Another subjective aspect that is hard to objectively convey in benchmark numbers is simply the vastly improved UI fluidity brought forth by the 90Hz refresh rate of the phone. Any PC user with a higher refresh rate monitor will know what an immense difference this makes compared to the more traditional 60Hz. The very first time I held the OP7Pro at our pre-briefing I immediately saw the massive difference this makes to the fluidity of scrolling and very much knew that this would be the killer feature of the phone, no matter how all other aspects would end up.

While in terms of UI snappiness, the OnePlus 7 Pro isn’t any faster than say Samsung’s S10, its fluidity just stands out as something beyond any other current device (Asus Rog Phone & Razer phones aside). OnePlus’ combination of high-refresh rate on an OLED screen makes for an incredible selling point.

While the 90Hz is fantastic, I have some serious doubts about the 60Hz mode of the phone and whatever OnePlus did to the software stack in terms of implementing this. For some odd reason, it makes things notably slower, and I’m not just talking about simply there being less frames, but actual reduced responsiveness and an impression of more sluggishness and jank. In fact, in 60Hz mode the phone feels notably more sluggish than the Galaxy S10, when in theory it should have been equal. The fact that the OnePlus 7 Pro somewhat performs more similar to the G8 in some web benchmarks has me suspect it actually has similar BSP performance issues, and the 90Hz mode somehow just counter-acts these negatives. It’s really odd.

That being said, just stick with the 90Hz mode and you’ll have a fantastic experience beyond that of any other phone out in the market right now.

Introduction & Design GPU Performance - Hot Stuff
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  • XabanakFanatik - Wednesday, June 19, 2019 - link

    I have not seen any attempts to fix this, and I have checked after every update (two so far since launch day) to see if it is fixed.

    It is not yet resolved.
    Reply
  • Dorkaman - Sunday, June 30, 2019 - link

    Hi Xaban this is bad news. I guess I'll wait for a phone with 120Hz display. 120Hz divides cleanly with 24, 30 and 60 so videos with those numbers should be smooth. Reply
  • packers - Monday, July 8, 2019 - link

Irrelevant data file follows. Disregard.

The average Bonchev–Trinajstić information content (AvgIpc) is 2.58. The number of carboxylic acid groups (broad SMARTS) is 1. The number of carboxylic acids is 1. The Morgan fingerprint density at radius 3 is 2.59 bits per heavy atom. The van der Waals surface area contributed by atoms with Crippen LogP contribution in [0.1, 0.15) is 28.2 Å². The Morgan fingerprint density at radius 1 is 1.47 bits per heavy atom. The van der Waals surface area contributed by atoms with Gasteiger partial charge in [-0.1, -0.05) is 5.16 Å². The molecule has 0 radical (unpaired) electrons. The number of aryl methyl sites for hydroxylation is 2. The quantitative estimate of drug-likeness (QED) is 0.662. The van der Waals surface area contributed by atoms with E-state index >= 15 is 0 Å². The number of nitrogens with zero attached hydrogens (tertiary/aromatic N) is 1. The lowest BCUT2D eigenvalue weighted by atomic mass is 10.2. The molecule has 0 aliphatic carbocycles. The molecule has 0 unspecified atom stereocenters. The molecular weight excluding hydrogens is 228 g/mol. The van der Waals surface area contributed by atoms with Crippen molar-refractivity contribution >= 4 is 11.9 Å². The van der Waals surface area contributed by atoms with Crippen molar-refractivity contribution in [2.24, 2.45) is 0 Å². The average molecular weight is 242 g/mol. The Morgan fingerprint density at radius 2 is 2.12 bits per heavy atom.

Great Article!I read your Article. Thanks for sharing with us.
    https://www.shiftinindia.com/
    Reply
  • Kishoreshack - Wednesday, June 19, 2019 - link

    Has anyone observed color shifting on curve edges?
    The Curve in display should not be overwhelming.
    Except for Note 9 I have seen that in most Curved displays
    The amount of curvature given to the display needs to be in limit

    I think the abysmal White Balance of Pictures taken needs to be addressed
    &
    Even the variable refresh rate of screen needs to be upgraded in line with Apples
    Don't think so it would be that tough to do that
    Reply
  • warreo - Wednesday, June 19, 2019 - link

    There is definitely color shifting on my OP7P, especially at the curves. The color shift in general is notably worse than on my Pixel 3, which interestingly was an LG panel vs. Samsung on the OP7P.

    That said, it's not Pixel 2 XL level bad, which was flat out terrible. I couldn't accept the P2XL's shift and returned it. My OP7P is acceptable and I've been really happy with the phone, mediocre camera and all.
    Reply
  • s.yu - Wednesday, June 19, 2019 - link

    I wonder if one could drill a hole in the frame and add a 3.5mm port through jump wire or something. Reply
  • melgross - Wednesday, June 19, 2019 - link

    Oh, just get over it. Reply
  • Lord of the Bored - Wednesday, June 19, 2019 - link

    NEVER! Reply
  • rohitghali - Sunday, October 13, 2019 - link

    The only reason I'm not buying this phone is the jack. Reply
  • Kishoreshack - Wednesday, June 19, 2019 - link

    One plus is a Solid Phone
    but
    Do you think the Premium Price tag just for the display is justified?
    Reply